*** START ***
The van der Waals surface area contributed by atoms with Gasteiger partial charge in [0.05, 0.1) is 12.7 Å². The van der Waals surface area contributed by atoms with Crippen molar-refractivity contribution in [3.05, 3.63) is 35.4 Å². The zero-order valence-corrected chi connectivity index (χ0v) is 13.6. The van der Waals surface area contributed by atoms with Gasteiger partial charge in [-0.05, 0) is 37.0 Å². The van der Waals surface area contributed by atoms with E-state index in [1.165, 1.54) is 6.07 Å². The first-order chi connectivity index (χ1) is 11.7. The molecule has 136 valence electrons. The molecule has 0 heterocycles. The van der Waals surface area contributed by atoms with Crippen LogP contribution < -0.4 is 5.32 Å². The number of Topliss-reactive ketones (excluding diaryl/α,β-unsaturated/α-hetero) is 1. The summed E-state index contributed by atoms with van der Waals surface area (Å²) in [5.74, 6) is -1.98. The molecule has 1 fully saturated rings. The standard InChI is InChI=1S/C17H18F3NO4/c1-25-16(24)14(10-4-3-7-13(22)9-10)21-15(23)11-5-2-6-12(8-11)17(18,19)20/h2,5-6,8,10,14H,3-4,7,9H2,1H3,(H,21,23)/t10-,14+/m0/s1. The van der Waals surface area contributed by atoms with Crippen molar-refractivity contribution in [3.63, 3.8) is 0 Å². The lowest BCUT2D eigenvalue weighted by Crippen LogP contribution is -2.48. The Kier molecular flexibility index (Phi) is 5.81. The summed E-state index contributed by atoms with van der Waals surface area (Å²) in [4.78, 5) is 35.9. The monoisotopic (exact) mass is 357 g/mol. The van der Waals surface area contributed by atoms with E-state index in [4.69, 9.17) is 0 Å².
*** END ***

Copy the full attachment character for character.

The van der Waals surface area contributed by atoms with Gasteiger partial charge in [0.05, 0.1) is 12.7 Å². The van der Waals surface area contributed by atoms with Crippen molar-refractivity contribution in [3.05, 3.63) is 35.4 Å². The zero-order valence-corrected chi connectivity index (χ0v) is 13.6. The van der Waals surface area contributed by atoms with Gasteiger partial charge in [-0.05, 0) is 37.0 Å². The van der Waals surface area contributed by atoms with E-state index in [1.165, 1.54) is 6.07 Å². The first-order chi connectivity index (χ1) is 11.7. The molecule has 136 valence electrons. The molecule has 0 heterocycles. The van der Waals surface area contributed by atoms with Crippen LogP contribution < -0.4 is 5.32 Å². The number of Topliss-reactive ketones (excluding diaryl/α,β-unsaturated/α-hetero) is 1. The summed E-state index contributed by atoms with van der Waals surface area (Å²) in [5.74, 6) is -1.98. The molecule has 1 fully saturated rings. The standard InChI is InChI=1S/C17H18F3NO4/c1-25-16(24)14(10-4-3-7-13(22)9-10)21-15(23)11-5-2-6-12(8-11)17(18,19)20/h2,5-6,8,10,14H,3-4,7,9H2,1H3,(H,21,23)/t10-,14+/m0/s1. The van der Waals surface area contributed by atoms with Crippen molar-refractivity contribution in [3.63, 3.8) is 0 Å². The lowest BCUT2D eigenvalue weighted by Crippen LogP contribution is -2.48. The Kier molecular flexibility index (Phi) is 5.81. The summed E-state index contributed by atoms with van der Waals surface area (Å²) in [4.78, 5) is 35.9. The monoisotopic (exact) mass is 357 g/mol. The van der Waals surface area contributed by atoms with E-state index in [4.69, 9.17) is 0 Å².